Near the heart of downtown Washington, almost hidden away from residents and tourist crowds, lies the natural calm of a wilderness preserve: Theodore Roosevelt Island.
That calm will be broken this weekend, however, when the 88-acre forest preserve on the Potomac River becomes the site of a celebration honoring the 125th anniversary of its namesake's birth.
Less well-known than other area monuments to American presidents, it receives few visitors--less than 100,000 people visited it last year, compared to the more than a million who visit the memorials to Washington, Lincoln, Jefferson and Kennedy.
To the president's great-grandson, Theodore Roosevelt IV, who lives on Long Island and works for a New York investment bank, that is a mixed blessing. While pleased that hordes of tourists do not invade the serenity of the island each year, he wishes that more visitors would enjoy it.
"I think it's the island terrific," said Roosevelt, who was present at the dedication of the park in 1967 and will speak at this weekend's ceremonies. "I wish we had something like it in New York City."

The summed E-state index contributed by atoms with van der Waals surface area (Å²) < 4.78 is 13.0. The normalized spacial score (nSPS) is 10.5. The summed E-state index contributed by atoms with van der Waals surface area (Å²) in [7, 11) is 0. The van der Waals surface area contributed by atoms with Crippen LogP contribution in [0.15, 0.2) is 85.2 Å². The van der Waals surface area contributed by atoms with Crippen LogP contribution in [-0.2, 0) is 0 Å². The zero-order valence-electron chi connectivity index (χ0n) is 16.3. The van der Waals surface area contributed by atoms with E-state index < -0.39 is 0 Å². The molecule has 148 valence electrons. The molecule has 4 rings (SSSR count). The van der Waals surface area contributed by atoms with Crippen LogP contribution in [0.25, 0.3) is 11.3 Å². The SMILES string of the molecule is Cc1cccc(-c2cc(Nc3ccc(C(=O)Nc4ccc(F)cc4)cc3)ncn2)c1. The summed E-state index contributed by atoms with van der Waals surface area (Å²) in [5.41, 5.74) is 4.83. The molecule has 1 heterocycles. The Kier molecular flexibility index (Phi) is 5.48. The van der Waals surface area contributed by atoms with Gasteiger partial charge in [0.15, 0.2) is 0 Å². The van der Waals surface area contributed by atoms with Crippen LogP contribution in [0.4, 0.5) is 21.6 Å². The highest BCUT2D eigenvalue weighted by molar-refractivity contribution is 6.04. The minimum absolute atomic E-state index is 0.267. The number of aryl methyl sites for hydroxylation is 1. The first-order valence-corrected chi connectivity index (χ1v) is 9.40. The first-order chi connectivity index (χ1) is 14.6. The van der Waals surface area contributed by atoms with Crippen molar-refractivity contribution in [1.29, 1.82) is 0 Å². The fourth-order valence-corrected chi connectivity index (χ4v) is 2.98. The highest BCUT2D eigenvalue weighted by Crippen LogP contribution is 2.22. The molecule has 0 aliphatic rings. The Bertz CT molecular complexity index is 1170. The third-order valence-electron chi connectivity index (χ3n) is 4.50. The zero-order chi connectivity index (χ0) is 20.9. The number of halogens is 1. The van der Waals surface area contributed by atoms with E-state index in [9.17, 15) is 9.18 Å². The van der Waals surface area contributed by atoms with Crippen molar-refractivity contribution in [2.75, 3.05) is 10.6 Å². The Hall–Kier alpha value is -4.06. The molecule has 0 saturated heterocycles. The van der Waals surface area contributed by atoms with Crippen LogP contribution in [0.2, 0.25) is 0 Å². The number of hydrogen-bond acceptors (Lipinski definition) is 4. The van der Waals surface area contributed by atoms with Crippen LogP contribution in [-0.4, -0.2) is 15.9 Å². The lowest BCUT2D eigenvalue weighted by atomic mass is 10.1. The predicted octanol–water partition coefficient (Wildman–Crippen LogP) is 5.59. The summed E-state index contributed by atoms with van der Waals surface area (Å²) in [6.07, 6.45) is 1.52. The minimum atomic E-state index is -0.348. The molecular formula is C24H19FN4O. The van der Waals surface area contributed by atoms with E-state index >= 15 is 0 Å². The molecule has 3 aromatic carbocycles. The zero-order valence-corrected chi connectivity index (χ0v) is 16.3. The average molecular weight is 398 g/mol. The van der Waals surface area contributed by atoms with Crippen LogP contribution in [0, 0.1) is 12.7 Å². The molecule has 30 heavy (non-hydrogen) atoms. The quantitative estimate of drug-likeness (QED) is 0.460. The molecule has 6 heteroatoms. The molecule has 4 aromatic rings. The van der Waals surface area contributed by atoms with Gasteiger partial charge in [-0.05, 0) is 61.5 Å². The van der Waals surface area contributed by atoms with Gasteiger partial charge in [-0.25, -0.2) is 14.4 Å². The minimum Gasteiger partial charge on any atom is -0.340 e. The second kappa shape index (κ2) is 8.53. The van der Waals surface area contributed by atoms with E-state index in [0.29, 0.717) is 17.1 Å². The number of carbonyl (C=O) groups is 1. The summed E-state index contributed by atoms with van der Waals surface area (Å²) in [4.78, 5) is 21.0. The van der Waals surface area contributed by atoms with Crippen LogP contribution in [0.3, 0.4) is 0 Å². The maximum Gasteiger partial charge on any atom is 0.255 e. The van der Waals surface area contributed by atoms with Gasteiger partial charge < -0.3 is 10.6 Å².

The island is largely covered by a dense undergrowth of English ivy and periwinkle as well as extensive stands of Japanese honeysuckle and native American poison ivy. It also boasts some 225 bird species.
The only access to Roosevelt Island is by foot over a bridge from a parking lot accessible by car from the northbound lanes of the George Washington Memorial Parkway. Eventually, a $750,000 pedestrian-bicycle bridge across the parkway will connect the existing foot bridge with Rosslyn. The bridge, originally slated to be built this summer, will be built next year.
The parking lot is expected to be closed Saturday for the anniversary celebration but the Park Service will provide continuous free double-decker shuttle bus service to the island from the North Pentagon parking lot from 11 a.m. to 7 p.m.